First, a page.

If a student has difficulty learning a skill or concept, what would you do?
When a student is struggling with a skill or concept, it is important to pinpoint the origin of the issue and to treat the issue, not the symptoms. For example, if a student struggles with multiplication, they may not have a strong grasp of addition, a foundational block of multiplication. If this is not the case, the student may have been taught a concept in a confusing way. In this case, we should go over the concept once more in a way that suits their learning style best (ex: if they were taught a math concept only by hearing it, perhaps they need more of a visual representation).
How do you help students who are struggling with reading comprehension?
Assuming we have ruled out the possibility of learning disabilities, the single best way to encourage reading comprehension is simply to practice. It is important that the student go slowly and take their time, as much of the difficulty likely comes from a lack of self-confidence. We may start by reading only a few sentences at a time and then talking about what is happening. When the student has developed small-scale comprehension, we can move on to paragraphs, pages, etc.
What strategies have you found to be most successful when you start to work with a student?
The most important factor in a successful tutor-tutee relationship is trust. I work hard to ensure that my students understand what is expected of them AND that I understand what they expect of me. During the first session, we create "Community Standards" or a "Learning Contract" to establish what environment will be most conducive to the student's success. As far as learning, it is important to determine what the student's learning style is (all students will be different) and to cater all lessons towards this style.
How would you help a student get excited/engaged with a subject that they are struggling in?
It is important that students see the lesson as relevant to their own lives. As much as possible, lessons should revolve around a student's interests (ex: if a student is interested in Ancient Rome, we might use the eruption of Mount Vesuvius in Pompeii to explore anything from graphing parabolas to earth science to climate change).
What techniques would you use to be sure that a student understands the material?
Because tutoring sessions tend to be short (1-1.5 hours), assessment should be varied and continuous. Asking "do you understand?" is not enough. When working with students, I may ask students to "teach" a lesson to me or to write about what they have learned for the day or week in a journal. I often also ask "extension questions" to gauge my student's understanding of how and why a problem works. These questions are often phrased as "what happens if....?"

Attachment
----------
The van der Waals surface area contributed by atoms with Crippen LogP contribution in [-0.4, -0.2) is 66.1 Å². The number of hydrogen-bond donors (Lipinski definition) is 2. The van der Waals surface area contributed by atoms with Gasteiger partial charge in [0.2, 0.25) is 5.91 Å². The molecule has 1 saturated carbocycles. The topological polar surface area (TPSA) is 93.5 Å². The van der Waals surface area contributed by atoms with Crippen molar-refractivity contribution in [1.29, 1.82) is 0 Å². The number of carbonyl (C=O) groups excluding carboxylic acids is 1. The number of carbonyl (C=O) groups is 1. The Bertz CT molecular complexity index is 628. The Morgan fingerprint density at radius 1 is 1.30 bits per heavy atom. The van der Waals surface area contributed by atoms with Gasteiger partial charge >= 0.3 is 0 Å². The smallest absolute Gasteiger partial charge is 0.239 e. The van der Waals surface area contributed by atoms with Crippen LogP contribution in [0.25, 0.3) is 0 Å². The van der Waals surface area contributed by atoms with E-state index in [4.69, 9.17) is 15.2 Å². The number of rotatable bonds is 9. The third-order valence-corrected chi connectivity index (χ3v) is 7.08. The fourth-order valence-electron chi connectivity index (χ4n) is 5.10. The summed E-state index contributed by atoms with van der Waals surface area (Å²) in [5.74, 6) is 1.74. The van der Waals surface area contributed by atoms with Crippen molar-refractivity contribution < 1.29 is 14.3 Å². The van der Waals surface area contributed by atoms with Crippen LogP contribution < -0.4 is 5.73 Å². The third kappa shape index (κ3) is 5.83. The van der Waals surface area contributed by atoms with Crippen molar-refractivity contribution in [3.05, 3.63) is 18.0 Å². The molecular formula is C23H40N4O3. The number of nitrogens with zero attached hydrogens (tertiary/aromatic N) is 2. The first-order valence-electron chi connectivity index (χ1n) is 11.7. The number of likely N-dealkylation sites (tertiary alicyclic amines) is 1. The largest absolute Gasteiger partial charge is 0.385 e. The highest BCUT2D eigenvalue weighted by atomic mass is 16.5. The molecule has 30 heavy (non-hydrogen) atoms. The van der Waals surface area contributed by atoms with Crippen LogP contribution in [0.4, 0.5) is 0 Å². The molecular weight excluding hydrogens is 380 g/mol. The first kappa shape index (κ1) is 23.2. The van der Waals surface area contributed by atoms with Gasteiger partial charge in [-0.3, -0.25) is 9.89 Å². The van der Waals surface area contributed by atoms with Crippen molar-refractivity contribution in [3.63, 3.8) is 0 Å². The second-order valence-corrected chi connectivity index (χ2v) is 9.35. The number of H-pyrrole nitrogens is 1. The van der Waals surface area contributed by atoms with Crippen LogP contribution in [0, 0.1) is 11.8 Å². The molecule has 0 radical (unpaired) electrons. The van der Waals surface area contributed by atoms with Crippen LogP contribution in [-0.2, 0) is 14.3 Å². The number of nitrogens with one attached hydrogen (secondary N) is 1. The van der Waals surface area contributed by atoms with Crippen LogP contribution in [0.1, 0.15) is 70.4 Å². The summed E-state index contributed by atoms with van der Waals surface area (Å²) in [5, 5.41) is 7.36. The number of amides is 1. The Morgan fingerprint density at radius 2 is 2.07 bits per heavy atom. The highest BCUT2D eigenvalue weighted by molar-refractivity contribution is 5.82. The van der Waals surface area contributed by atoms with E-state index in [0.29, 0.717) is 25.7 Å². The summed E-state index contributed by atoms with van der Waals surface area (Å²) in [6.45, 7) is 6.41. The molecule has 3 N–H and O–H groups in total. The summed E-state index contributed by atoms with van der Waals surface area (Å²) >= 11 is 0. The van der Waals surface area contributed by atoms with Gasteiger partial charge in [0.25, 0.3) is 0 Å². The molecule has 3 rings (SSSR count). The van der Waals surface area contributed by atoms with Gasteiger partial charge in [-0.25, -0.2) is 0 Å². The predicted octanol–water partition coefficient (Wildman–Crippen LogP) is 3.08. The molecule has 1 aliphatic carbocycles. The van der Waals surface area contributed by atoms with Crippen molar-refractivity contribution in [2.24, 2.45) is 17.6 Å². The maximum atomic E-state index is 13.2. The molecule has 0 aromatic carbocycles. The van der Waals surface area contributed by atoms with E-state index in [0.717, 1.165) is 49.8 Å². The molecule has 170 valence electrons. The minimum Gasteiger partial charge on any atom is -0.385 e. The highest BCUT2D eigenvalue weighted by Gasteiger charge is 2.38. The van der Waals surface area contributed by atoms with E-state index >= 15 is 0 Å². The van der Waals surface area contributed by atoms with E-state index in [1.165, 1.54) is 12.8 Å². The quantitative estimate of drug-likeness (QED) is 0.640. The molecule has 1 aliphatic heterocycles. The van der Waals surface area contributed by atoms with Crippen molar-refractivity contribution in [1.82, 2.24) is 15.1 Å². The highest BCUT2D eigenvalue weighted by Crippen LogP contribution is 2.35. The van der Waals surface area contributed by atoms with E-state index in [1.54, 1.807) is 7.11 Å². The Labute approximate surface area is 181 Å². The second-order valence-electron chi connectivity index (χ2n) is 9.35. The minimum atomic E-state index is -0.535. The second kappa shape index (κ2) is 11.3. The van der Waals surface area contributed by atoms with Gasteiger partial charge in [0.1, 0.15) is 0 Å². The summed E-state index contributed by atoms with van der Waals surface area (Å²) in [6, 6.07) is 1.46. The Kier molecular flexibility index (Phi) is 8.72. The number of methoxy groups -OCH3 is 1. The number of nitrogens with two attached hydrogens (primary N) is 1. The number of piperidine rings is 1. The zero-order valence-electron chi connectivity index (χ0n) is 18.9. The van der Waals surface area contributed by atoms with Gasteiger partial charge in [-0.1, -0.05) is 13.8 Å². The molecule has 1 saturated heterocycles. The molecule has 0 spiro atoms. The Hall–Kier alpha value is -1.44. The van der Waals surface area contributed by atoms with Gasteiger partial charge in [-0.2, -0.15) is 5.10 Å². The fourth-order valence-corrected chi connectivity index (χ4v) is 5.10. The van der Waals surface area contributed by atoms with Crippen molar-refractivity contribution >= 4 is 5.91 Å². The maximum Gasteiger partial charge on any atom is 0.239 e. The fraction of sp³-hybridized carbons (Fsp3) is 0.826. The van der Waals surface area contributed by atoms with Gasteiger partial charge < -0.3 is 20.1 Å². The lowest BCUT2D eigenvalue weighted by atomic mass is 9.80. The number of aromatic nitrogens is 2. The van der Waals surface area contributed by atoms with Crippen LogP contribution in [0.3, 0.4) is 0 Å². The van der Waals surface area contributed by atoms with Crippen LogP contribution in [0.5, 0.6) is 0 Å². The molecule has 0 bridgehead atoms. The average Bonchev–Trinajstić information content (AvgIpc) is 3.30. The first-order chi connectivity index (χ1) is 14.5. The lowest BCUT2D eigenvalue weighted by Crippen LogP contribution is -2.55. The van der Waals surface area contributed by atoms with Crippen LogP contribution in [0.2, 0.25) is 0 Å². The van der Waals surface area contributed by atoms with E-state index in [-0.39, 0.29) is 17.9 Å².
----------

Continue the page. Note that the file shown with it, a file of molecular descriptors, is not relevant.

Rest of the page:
How do you build a student's confidence in a subject?
I follow the "ISME" philosophy--that is, Instant Success with Minimum Effort. In the beginning, when a student lacks confidence in an area, I want to make learning "effortless." I may accomplish this by asking simple questions or breaking problems into smaller segments. That way, a student cannot possibly fail. As they become more comfortable, I increase the difficulty of the problem. It is also important that students do not feel like they are inherently "bad" or "good" at a subject. I praise a student's hard work regardless of whether the answer was "right." In this way, the student comes to enjoy the process of finding the answer.
How do you evaluate a student's needs?
The students know more about what they need than you do. The first step is to simply ask, "What sorts of things do you think you are good at?" Other evaluations will depend on the age of the student. I may present young students (k-8) with a series of "games" that can help me figure out what sorts of concepts they struggle to grasp. I may give older students a quick 10-question assessment and move forward from there.
What types of materials do you typically use during a tutoring session?
The materials will depend on a student's needs, age, and the subject we are studying. In the past, I have used everything from workbooks and prep. books to laptops to arts and crafts materials. I will always have my laptop with me, and I encourage students to have one, as well, if they are able.
How do you adapt your tutoring to the student's needs?
I am quite flexible to my students' needs and have some experience working with students on the autism spectrum.